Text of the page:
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Measurements of light at night (LAN) for a sample of female school teachers
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Details:
  • Pubmed ID:
    21867367
  • Pubmed Central ID:
    PMC3342668
  • Funding:
    R01 OH008171/OH/NIOSH CDC HHS/United States
    U01 DA023822/DA/NIDA NIH HHS/United States
    U01 DA023822/DA/NIDA NIH HHS/United States
    U01 DA023822-04/DA/NIDA NIH HHS/United States
  • Document Type:
  • Collection(s):
  • Description:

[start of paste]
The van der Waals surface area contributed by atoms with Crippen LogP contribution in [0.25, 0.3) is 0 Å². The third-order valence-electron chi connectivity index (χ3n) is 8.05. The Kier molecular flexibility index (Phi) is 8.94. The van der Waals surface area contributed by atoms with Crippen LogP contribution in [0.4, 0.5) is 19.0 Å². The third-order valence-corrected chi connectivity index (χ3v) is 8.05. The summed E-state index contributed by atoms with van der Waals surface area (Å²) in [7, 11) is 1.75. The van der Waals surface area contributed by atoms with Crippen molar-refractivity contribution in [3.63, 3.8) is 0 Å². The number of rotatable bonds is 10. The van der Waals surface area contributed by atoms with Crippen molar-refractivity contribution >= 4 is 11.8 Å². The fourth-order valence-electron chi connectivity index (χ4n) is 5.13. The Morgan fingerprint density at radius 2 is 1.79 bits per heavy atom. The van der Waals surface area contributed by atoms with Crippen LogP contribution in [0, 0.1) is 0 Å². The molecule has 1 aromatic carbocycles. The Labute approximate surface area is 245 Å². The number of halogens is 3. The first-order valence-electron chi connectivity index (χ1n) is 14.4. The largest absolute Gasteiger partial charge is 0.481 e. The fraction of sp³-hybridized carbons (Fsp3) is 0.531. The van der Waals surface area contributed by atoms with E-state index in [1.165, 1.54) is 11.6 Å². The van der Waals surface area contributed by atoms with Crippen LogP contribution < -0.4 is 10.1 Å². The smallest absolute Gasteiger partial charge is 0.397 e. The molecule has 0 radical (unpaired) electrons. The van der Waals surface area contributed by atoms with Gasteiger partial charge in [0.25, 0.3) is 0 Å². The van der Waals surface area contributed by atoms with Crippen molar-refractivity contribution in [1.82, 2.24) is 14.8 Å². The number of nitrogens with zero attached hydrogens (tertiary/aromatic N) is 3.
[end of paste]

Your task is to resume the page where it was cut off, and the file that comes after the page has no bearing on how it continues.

Epidemiological studies have shown an association between rotating shiftwork and breast cancer (BC) risk. Recently, light at night (LAN) measured by satellite photometry and by self-reports of bedroom brightness has been shown to be associated with BC risk, irrespective of shiftwork history. Importance has been placed on these associations because retinal light exposures at night can suppress the hormone melatonin and/or disrupt circadian entrainment to the local 24-h light-dark cycle. The present study examined whether it was valid to use satellite photometry and self-reports of brightness to characterize light, as it might stimulate the circadian system and thereby affect BC incidence. Calibrated photometric measurements were made at the bedroom windows and in the bedrooms of a sample of female school teachers, who worked regular dayshifts and lived in a variety of satellite-measured sky brightness categories. The light levels at both locations were usually very low and were independent of the amount of satellite-measured light. Calibrated photometric measurements were also obtained at the corneas of these female school teachers together with calibrated accelerometer measurements for seven consecutive days and evenings. Based upon these personal light exposure and activity measurements, the female teachers who participated in this study did not have disrupted light-dark cycles like those associated with rotating shiftworkers who do exhibit a higher risk for BC. Rather, this sample of female school teachers had 24-h light-dark and activity-rest patterns very much like those experienced by dayshift nurses examined in an earlier study who are not at an elevated risk of BC. No relationship was found between the amount of satellite-measured light levels and the 24-h light-dark patterns these women experienced. It was concluded from the present study that satellite photometry is unrelated to personal light exposures as they might affect melatonin suppression and/or circadian disruption. More generally, photometric devices calibrated in terms of the operational characteristics of the human circadian system must be used to meaningfully link LAN and BC incidence.